Estragon99996 is waiting T13
100 000 worked fine. What about a million actors on stage?
danbj$ scala godot.estragongalore 1000000 
1000000 actors on stage
Estragon1 is waiting T13
Estragon0 is waiting T10
Estragon3 is waiting T12
Estragon163350 is waiting T10
Estragon163351 is waiting T10
Estragon163352 is waiting T10
java.lang.OutOfMemoryError: Java heap space
 at scala.concurrent.forkjoin.LinkedTransferQueue.xfer(
 at ...
 at scala.actors.Scheduler$.execute(Scheduler.scala:21)
 at scala.actors.Reactor$class.dostart(Reactor.scala:222)
 at ...
 at godot.Estragon.start(waitingforgodot.scala:42)
 at ...
At last we got an OutOfMemoryError. This time we did not get it when trying to start a new thread, but somewhere in the scheduler instead. It turns out that 900 000 actors is just short of what a 256M heap can handle.
danbj$ scala godot.estragongalore 900000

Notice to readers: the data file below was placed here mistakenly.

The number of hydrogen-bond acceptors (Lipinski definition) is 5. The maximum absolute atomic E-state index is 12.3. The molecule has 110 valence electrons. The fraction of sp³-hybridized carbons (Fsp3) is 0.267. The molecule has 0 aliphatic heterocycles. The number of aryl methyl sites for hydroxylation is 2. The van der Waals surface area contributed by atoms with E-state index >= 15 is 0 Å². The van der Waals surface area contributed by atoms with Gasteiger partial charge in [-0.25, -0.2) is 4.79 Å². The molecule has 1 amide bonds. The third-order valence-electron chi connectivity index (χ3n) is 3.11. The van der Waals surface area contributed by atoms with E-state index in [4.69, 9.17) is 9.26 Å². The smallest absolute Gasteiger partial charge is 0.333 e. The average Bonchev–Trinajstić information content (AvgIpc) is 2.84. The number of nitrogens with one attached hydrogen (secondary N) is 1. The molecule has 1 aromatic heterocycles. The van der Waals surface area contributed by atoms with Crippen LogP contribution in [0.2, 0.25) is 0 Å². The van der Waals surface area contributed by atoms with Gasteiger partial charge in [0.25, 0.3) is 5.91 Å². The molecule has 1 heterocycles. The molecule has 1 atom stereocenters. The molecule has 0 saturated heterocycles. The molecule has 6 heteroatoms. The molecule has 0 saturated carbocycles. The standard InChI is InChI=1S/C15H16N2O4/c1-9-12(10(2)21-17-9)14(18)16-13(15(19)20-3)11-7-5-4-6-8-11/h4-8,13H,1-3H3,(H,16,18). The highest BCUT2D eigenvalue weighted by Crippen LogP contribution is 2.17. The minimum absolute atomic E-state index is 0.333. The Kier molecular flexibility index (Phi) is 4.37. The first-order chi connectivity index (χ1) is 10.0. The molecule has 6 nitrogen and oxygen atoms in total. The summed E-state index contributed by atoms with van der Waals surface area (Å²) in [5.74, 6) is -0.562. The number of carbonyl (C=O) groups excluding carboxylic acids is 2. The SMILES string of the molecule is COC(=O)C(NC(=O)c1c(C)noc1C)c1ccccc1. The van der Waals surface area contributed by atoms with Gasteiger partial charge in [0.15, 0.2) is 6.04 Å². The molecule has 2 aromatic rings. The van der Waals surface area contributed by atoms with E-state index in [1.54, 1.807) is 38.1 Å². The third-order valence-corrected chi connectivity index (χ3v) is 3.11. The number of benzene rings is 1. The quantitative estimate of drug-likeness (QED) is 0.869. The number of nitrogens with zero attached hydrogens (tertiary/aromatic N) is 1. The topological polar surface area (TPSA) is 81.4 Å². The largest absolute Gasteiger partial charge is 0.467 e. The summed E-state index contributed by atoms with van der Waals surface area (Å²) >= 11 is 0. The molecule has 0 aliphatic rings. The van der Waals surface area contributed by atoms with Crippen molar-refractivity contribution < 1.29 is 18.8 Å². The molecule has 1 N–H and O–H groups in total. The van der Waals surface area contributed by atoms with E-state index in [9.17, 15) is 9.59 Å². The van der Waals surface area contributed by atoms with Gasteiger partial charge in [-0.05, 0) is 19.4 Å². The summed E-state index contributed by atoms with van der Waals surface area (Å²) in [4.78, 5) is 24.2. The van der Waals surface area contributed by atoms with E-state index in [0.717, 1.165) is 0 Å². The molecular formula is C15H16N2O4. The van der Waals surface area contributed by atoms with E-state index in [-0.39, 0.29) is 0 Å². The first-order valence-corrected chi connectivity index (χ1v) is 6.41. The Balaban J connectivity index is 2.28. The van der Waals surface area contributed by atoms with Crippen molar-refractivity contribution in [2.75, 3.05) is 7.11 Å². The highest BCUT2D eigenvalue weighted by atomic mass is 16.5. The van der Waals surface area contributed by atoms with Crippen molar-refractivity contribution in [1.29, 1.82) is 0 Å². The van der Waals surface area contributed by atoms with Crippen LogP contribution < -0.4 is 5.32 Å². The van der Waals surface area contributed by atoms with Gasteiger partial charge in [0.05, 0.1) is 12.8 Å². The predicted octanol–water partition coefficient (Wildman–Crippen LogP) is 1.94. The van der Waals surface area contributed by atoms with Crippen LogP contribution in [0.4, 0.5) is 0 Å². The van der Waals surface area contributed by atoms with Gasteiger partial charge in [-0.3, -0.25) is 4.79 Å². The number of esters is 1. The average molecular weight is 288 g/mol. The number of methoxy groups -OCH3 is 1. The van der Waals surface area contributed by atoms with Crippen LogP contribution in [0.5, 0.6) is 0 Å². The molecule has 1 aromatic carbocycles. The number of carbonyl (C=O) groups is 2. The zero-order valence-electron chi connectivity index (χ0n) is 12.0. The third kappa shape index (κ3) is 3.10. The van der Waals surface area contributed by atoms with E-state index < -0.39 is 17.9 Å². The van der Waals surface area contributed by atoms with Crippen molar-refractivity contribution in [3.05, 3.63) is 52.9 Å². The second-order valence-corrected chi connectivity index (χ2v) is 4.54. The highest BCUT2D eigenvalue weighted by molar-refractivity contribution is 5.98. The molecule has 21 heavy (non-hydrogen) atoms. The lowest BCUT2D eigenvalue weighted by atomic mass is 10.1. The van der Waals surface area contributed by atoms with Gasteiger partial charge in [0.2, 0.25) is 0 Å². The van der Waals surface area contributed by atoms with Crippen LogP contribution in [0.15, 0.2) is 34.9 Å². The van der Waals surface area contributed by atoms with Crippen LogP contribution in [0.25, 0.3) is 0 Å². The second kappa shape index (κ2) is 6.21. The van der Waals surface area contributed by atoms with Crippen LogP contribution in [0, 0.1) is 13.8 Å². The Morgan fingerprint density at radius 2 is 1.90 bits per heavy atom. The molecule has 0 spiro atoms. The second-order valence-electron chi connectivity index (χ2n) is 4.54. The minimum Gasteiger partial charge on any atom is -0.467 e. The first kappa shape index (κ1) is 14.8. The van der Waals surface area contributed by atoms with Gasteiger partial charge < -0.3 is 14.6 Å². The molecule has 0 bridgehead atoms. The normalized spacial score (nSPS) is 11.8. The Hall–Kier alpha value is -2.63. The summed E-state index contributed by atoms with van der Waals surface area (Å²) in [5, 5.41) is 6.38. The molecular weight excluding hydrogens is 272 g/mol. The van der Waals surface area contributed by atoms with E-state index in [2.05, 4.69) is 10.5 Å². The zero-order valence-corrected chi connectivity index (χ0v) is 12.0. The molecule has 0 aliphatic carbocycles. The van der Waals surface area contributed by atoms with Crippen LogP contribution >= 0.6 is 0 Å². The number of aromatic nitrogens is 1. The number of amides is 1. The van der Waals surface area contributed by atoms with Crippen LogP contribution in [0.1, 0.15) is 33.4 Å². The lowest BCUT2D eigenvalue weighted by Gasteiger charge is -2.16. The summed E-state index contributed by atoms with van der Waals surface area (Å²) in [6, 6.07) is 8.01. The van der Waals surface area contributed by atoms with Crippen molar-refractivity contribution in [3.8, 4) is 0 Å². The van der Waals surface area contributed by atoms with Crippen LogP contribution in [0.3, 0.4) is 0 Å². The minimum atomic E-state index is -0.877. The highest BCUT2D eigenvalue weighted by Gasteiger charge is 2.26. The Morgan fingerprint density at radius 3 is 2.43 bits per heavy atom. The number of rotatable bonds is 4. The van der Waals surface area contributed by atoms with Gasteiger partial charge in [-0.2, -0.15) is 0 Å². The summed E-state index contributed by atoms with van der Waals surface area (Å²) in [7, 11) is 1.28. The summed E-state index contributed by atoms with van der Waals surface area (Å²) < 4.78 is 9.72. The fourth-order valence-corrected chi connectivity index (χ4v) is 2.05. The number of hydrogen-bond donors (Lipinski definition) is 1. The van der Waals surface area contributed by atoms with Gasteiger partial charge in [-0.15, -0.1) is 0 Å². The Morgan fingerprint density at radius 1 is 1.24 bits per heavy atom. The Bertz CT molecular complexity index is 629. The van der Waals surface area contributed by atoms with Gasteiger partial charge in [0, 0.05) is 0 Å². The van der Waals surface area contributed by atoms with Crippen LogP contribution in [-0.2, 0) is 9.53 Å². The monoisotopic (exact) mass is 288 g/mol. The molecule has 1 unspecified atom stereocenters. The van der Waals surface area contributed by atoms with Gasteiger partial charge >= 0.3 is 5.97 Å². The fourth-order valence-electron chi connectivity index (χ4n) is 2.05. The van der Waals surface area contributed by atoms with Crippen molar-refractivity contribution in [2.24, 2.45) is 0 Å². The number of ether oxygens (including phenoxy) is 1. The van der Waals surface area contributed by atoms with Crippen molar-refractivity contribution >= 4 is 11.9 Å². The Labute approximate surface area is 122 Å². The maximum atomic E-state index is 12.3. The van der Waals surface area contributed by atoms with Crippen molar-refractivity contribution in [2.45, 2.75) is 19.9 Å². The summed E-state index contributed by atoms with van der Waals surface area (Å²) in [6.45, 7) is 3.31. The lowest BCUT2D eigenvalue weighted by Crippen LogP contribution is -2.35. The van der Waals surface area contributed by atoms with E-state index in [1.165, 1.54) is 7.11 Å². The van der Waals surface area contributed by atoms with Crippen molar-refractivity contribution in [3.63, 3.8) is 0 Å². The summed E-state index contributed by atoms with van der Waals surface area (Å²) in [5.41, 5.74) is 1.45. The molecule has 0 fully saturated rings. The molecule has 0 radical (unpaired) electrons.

900000 actors on stage
Estragon0 is waiting T11
Estragon2 is waiting T10

danbj$ ps -m -O rss
18186 345524 s001  S+     0:37.07 /usr/bin/java -Xmx256M …
RSS is "real memory" in kB and we note again that the scala startup script restricts heap to 256M per default. Let us plot memory use for some different number of actors.
actors    RSS
     1    61516
  1000    62044
  2500    61460
 10000   71452
100000  101588
900000  345524
So memory consumption is roughly 60MB in startup and 3kB per actor. That is a lot better than 60kB per actor for thread-based. That is pretty good. Now we can structure our systems using a lot of actors because the "overhead payload" of using an actor is not overwhelming. This is by the way an area where the framework Akka excels. In short: switching from thread-based actors to event-based actors is not more complicated than changing from "receive" to "react". Not at a syntactic code level at least.
However, we also change execution model. We are no longer guaranteed that our actor is run by the same thread. In fact, the thread that registers the message-handler by running "react" might not be the same thread that later runs the message-handler itself. And that might give us a clue to Estragon's bad memory. Yours Dan

ps Estragons bad memory might be explained if we dissect how the two execution models work.